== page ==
The two biggest names in women’s canoe sprint of the modern era will go head-to-head in Tokyo on Thursday for what is likely to be one of the highlights of the Olympic programme.

Hungary’s Danuta Kozak will be aiming for a third consecutive K1 500 Olympic gold, while New Zealand’s Lisa Carrington is hunting her third gold medal for this week as she strives to become the most successful sprint athlete of all time at a single Olympics.

Like a pair of prizefighters, neither really wanted to focus on the other after Wednesday’s heats. But the rivalry runs deep, and there is more at stake than usual on Thursday.

“No I don’t look forward to any race, after the Olympics I will see everything,” Kozak said.

“I just hope that Danuta and all my competitors out there are going to be able to turn out their best. I think it would be amazing if we all could just paddle super fast,” was Carrington’s take on the match-up.

In 2016 Kozak won three gold medals, making her just the second canoe sprint Olympian in history to achieve that milestone. The only other was another New Zealander, Ian Ferguson, way back in 1984.

Official Results from Tokyo 2020

So tomorrow the Hungarian stands in between Carrington and her shot at matching her record. The 500 has been Kozak’s race since London in 2012, collecting three world titles to go with her two Olympic gold medals.

But in 2019, the last world championships to be contested before Tokyo, Carrington took the crown, with Kozak relegated to bronze. And then on Tuesday in Tokyo Carrington and Caitlin Regal also beat Kozak and Dora Bodonyi in the women’s K2 500 final, one of the three events Kozak won in Rio.

And even getting to Tokyo has presented challenges for 34-year-old Kozak.

“Last night I didn’t sleep well, because yesterday I was very disappointed, but I know this race well and now I am good,” Kozak said.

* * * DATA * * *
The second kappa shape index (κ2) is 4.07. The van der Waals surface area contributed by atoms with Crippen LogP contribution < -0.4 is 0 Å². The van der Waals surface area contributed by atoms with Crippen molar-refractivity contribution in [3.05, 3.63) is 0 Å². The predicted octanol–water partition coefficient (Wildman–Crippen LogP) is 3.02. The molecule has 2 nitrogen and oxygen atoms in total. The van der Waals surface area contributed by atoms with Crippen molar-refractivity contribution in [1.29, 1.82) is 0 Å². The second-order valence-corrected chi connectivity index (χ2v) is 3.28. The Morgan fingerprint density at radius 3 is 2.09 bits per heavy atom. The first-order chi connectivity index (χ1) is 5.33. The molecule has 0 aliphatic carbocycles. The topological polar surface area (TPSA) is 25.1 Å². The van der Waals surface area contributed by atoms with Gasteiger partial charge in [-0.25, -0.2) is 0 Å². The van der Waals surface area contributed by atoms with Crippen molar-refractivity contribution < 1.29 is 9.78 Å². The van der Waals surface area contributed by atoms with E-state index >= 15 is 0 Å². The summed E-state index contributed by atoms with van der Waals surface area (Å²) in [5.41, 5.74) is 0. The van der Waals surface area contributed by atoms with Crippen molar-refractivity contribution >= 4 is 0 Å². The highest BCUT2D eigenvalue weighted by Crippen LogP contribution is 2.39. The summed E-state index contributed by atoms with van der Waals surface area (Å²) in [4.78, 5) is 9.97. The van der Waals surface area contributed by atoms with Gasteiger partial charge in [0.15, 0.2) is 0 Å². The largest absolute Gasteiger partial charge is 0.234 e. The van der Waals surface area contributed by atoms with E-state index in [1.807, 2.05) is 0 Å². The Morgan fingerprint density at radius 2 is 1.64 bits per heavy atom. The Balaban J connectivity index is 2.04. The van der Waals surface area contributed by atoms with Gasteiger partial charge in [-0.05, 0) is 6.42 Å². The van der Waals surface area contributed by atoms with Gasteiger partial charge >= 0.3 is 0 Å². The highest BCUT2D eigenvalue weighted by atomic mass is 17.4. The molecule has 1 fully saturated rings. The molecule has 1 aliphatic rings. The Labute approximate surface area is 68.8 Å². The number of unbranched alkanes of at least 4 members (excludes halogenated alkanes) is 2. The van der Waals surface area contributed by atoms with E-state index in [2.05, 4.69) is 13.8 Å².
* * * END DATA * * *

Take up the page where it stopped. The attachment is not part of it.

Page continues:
“I am happy I am even here, because last year I had an injury in my back, and I didn’t know if I could kayak any more or if I could go to the Olympics. But I am here, so I am happy.”

Carrington won bronze behind Kozak in the K1 500 in Rio, but she has had a lot more experience over the distance since then, culminating in the 2019 world title win.

And she said despite Tuesday’s punishing schedule, when she had to race four times in the scorching Tokyo heat, she had little difficulty getting back into the groove on Wednesday.

“Not too hard to be honest,” she said.

“This was always in the plan, and I think it is just going through the process. It was really nice to get back out there and do the 500, looking down the course and having to paddle all that way by myself, it was just good to get a feel for it.

“I think they all have great challenges. The 500 is an amazing event, it requires fitness, speed, power, all those kinds of things and a huge amount of strategy. It’s an exciting race, I’m looking forward to it.”

The women’s K1 500 final will start at 12.29pm Tokyo time on Thursday.

Pics by Bence Vekassy

New Zealand Lisa Carrington K1 500 Tokyo Olympics

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